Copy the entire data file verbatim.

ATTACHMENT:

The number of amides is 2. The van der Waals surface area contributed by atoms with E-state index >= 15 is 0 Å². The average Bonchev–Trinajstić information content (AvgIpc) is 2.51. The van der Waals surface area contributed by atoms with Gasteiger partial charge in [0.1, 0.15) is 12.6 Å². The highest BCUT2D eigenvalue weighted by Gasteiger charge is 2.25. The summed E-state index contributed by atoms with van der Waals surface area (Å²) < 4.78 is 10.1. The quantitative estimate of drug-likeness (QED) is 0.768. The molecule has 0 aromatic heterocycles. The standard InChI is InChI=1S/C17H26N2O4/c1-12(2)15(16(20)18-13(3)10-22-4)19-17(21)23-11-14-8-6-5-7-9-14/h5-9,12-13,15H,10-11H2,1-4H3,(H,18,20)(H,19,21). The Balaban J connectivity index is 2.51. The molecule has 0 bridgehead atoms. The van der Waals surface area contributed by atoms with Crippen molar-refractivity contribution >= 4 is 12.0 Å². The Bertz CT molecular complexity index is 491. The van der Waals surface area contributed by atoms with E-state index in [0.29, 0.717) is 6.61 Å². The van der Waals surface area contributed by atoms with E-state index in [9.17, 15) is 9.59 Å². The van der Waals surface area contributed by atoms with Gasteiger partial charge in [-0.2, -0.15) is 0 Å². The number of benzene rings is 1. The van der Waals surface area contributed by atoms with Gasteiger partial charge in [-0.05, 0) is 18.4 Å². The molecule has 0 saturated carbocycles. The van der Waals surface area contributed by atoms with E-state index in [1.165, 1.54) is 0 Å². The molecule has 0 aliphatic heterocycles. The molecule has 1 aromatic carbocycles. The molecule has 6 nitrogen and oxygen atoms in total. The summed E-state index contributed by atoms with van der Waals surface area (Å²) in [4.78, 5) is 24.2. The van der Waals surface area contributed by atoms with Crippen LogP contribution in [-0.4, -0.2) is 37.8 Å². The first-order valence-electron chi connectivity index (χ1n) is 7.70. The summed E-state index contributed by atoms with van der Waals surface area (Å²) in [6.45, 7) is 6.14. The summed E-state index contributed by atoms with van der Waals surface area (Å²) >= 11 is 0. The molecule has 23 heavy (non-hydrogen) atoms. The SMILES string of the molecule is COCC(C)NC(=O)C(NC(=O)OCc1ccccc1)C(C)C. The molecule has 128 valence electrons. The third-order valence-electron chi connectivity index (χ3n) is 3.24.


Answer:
The number of amides is 2. The van der Waals surface area contributed by atoms with E-state index >= 15 is 0 Å². The average Bonchev–Trinajstić information content (AvgIpc) is 2.51. The van der Waals surface area contributed by atoms with Gasteiger partial charge in [0.1, 0.15) is 12.6 Å². The highest BCUT2D eigenvalue weighted by Gasteiger charge is 2.25. The summed E-state index contributed by atoms with van der Waals surface area (Å²) < 4.78 is 10.1. The quantitative estimate of drug-likeness (QED) is 0.768. The molecule has 0 aromatic heterocycles. The standard InChI is InChI=1S/C17H26N2O4/c1-12(2)15(16(20)18-13(3)10-22-4)19-17(21)23-11-14-8-6-5-7-9-14/h5-9,12-13,15H,10-11H2,1-4H3,(H,18,20)(H,19,21). The Balaban J connectivity index is 2.51. The molecule has 0 bridgehead atoms. The van der Waals surface area contributed by atoms with Crippen molar-refractivity contribution >= 4 is 12.0 Å². The Bertz CT molecular complexity index is 491. The van der Waals surface area contributed by atoms with E-state index in [0.29, 0.717) is 6.61 Å². The van der Waals surface area contributed by atoms with E-state index in [9.17, 15) is 9.59 Å². The van der Waals surface area contributed by atoms with Gasteiger partial charge in [-0.2, -0.15) is 0 Å². The number of benzene rings is 1. The van der Waals surface area contributed by atoms with Gasteiger partial charge in [-0.05, 0) is 18.4 Å². The molecule has 0 saturated carbocycles. The van der Waals surface area contributed by atoms with E-state index in [1.165, 1.54) is 0 Å². The molecule has 0 aliphatic heterocycles. The molecule has 1 aromatic carbocycles. The molecule has 6 nitrogen and oxygen atoms in total. The summed E-state index contributed by atoms with van der Waals surface area (Å²) in [4.78, 5) is 24.2. The van der Waals surface area contributed by atoms with Crippen LogP contribution in [-0.4, -0.2) is 37.8 Å². The first-order valence-electron chi connectivity index (χ1n) is 7.70. The summed E-state index contributed by atoms with van der Waals surface area (Å²) in [6.45, 7) is 6.14. The summed E-state index contributed by atoms with van der Waals surface area (Å²) >= 11 is 0. The molecule has 23 heavy (non-hydrogen) atoms. The SMILES string of the molecule is COCC(C)NC(=O)C(NC(=O)OCc1ccccc1)C(C)C. The molecule has 128 valence electrons. The third-order valence-electron chi connectivity index (χ3n) is 3.24.